Juul asks regulators to stop companies selling lookalike e-cigarettes

Juul wants regulators to order 18 companies to stop selling e-cigarettes in which Juul claims infringe on its patents.

The company filed a complaint Wednesday with the U.S. International Trade Commission alleging these companies “blatantly emulated the distinctive design” of Juul’s system. Juul wants the agency to prevent these products coming from being imported, distributed, sold as well as marketed inside the U.S.

This specific will be Juul’s latest attempt to control a proliferation of lookalike products in which have entered the market since the item launched its e-cigarette 2015. In August, Juul filed trademark lawsuits against 30 Chinese companies for selling counterfeit products on eBay.

The move comes as Juul tries to convince regulators the item can control the surge in teens using its products. Food as well as Drug Administration officials recently seized more than 1,000 pages of documents in a surprise inspection of e-cigarette maker Juul’s San Francisco headquarters. The agency has also ordered Juul as well as four different e-cigarette manufacturers submit plans within 60 days to control youth use.

“Protecting consumers as well as preventing underage use are critical priorities, as well as we will take decisive action where available to restrict illegal copy-cat products in which undermine our efforts,” Juul CEO Kevin Burns said in a statement.

A Juul looks like a trendy piece of technology, not a clunky contraption or a mock cigarette like some different e-cigarettes. The device will be about as long as a palm of a hand. the item’s thinner than an iPhone as well as weighs even less. To use the item, a person simply snaps on a pod filled with nicotine liquid as well as inhales.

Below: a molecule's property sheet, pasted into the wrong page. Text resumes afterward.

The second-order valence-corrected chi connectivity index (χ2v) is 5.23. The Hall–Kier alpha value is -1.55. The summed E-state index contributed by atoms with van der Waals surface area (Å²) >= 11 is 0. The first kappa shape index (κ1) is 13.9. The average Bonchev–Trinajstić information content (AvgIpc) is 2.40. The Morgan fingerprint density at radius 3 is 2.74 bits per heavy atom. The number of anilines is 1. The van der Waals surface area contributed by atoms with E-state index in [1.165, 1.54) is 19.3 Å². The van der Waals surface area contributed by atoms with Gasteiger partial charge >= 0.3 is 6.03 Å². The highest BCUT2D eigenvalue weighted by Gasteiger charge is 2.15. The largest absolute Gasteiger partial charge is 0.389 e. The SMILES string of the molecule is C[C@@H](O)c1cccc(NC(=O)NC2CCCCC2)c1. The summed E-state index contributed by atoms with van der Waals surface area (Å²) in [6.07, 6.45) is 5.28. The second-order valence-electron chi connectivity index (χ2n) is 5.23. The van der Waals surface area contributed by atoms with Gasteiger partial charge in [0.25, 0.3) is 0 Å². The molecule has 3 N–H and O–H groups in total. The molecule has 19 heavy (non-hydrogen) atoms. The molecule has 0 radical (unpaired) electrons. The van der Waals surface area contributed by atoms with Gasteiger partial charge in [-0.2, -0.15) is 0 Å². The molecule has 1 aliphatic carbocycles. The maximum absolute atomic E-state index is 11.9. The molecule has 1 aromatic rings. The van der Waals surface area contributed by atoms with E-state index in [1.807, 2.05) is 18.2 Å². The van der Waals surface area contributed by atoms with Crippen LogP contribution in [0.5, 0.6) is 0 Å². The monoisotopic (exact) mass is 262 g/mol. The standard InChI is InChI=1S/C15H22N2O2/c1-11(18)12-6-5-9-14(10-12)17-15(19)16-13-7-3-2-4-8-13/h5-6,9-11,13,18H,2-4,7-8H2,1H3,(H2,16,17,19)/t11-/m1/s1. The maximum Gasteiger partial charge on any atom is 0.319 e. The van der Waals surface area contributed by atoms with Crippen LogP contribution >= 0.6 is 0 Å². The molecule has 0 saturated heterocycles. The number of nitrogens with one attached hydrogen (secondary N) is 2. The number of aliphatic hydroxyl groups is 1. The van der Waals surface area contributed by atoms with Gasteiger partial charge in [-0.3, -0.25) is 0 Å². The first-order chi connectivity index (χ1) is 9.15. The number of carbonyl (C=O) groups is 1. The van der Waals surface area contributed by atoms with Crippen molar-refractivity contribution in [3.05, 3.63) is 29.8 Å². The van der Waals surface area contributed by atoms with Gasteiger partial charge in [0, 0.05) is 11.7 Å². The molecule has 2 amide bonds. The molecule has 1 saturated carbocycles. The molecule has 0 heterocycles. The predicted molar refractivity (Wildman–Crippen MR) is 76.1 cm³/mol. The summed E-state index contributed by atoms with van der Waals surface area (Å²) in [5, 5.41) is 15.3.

The company says in contrast to itself, brand new entrants “make only half-hearted attempts, if any,” to prevent youth use. However, Juul finds itself will be facing criticism for its role in a surge of teen e-cigarette use, which the FDA recently labeled an “epidemic.”

Critics say Juul’s fruit flavors like creme, formerly known as creme brulee, attract kids to its products. Yet Juul said in its complaint in which many of the companies in question sell nicotine pods in flavors in which have “obvious, if not deliberate, youth appeal, such as ‘Bubble Bubble,’ ‘Apple Juice, ‘Pineapple Crush,’ ‘Citrus Burst, ‘Sour Gummy’ as well as ‘Strawberry Milk.”‘

Juul will be the clear market leader, controlling about three-quarters of the e-cigarette market.

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